- The West Contra Costa Unified School District, which sold $2.5 million in bonds that will cost $34 million – 13.5 times the principal
To pay off bonds, unified school districts are allowed to tax residents no more than $60 per $100,000 of their assessed property value each year. By issuing capital appreciation bonds, districts that have reached that limit can push the tax burdens of new bonds far into the future.
When districts issue these bonds, they are betting that property values will increase enough over time to pay their debts. Lockyer said some financial advisers appear to have exaggerated property value growth projections to get the deals approved.
Although private firms are not obligated to report their fees to state regulators, the treasurer’s office has compiled some fee information found in official bond statements. At least 42 financial firms have charged school districts and other agencies in California a total of $389 million since 2007, Lockyer’s office reported.
Nationwide, falling property values have hurt districts’ tax revenues, prompting some to turn to long-term bonds. Outside California, however, tighter regulations helped curb their use.
Ohio, for instance, prohibits the type of ballooning debt structures found in many California deals by requiring bonds to maintain a flat debt service. That means the annual payment amount must remain roughly the same each year.
California removed its flat debt service requirement on long-term bonds in 2009 with the passage of AB 1388. The bill was sponsored by the California Public Securities Association, which lobbies state lawmakers on behalf of financial consultants and underwriters. An association official declined to comment.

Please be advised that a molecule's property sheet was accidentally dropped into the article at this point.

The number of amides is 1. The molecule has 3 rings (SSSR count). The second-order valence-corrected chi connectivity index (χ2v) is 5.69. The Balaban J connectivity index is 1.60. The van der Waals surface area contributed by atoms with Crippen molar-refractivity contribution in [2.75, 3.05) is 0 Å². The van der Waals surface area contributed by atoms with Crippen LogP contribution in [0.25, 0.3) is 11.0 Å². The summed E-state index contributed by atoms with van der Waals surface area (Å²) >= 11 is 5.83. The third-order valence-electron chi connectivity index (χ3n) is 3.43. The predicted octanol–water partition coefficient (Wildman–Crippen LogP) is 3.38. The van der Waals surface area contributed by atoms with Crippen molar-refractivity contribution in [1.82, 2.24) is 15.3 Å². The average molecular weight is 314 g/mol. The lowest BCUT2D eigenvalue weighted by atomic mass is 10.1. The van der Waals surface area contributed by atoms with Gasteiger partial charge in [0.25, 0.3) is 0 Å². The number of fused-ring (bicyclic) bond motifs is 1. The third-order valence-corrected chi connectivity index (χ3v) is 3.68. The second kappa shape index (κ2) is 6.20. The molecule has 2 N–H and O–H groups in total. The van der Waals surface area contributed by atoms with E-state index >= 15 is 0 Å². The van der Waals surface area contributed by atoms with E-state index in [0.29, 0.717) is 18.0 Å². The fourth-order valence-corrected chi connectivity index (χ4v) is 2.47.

Napa issued its bonds, in part, because officials had pledged to keep the tax rate near $36, well below the $60 state limit.
In 2006, Napa voters authorized $183 million to repair old school buildings and build a new high school in American Canyon. But by 2009, when the high school was nearly completed, property values had dropped and the district found itself short of cash.
On the advice of KNN Public Finance, an Oakland firm, Napa issued the $22 million capital appreciation bond. The first payment is not due until 2030.
Three months later, the district issued another bond for $7 million that will have cost $28 million by 2033.
KNN charged the district $156,000 for advising on the deals, according to state records.
Some government officials have criticized districts such as Napa for shifting debt to future taxpayers instead of asking voters to pay now.
“If they’re trying to stay under a tax rate promised to the voters, that’s completely egregious,” said Glenn Byers, assistant treasurer of Los Angeles County, who has been critical of capital appreciation bonds that take longer than 25 years to repay. “If they’re not at the tax rate’s legal limit, it’s a slam dunk: They shouldn’t be doing (it).”
Whether Napa’s school board understood the long-term implications when it approved the bonds remains unclear. When California Watch first asked school board member Joe Schunk about the deal in November, he said Napa had not issued any capital appreciation bonds.
A week later, he called back and said he had been mistaken.
Hurtado, the school board member, said the deals were hard to understand but the board had received “adequate advice.”
Still, he added, “there has to be a way that schools are financed so that it’s not held hostage to other factors that really don’t have anything to do with education.”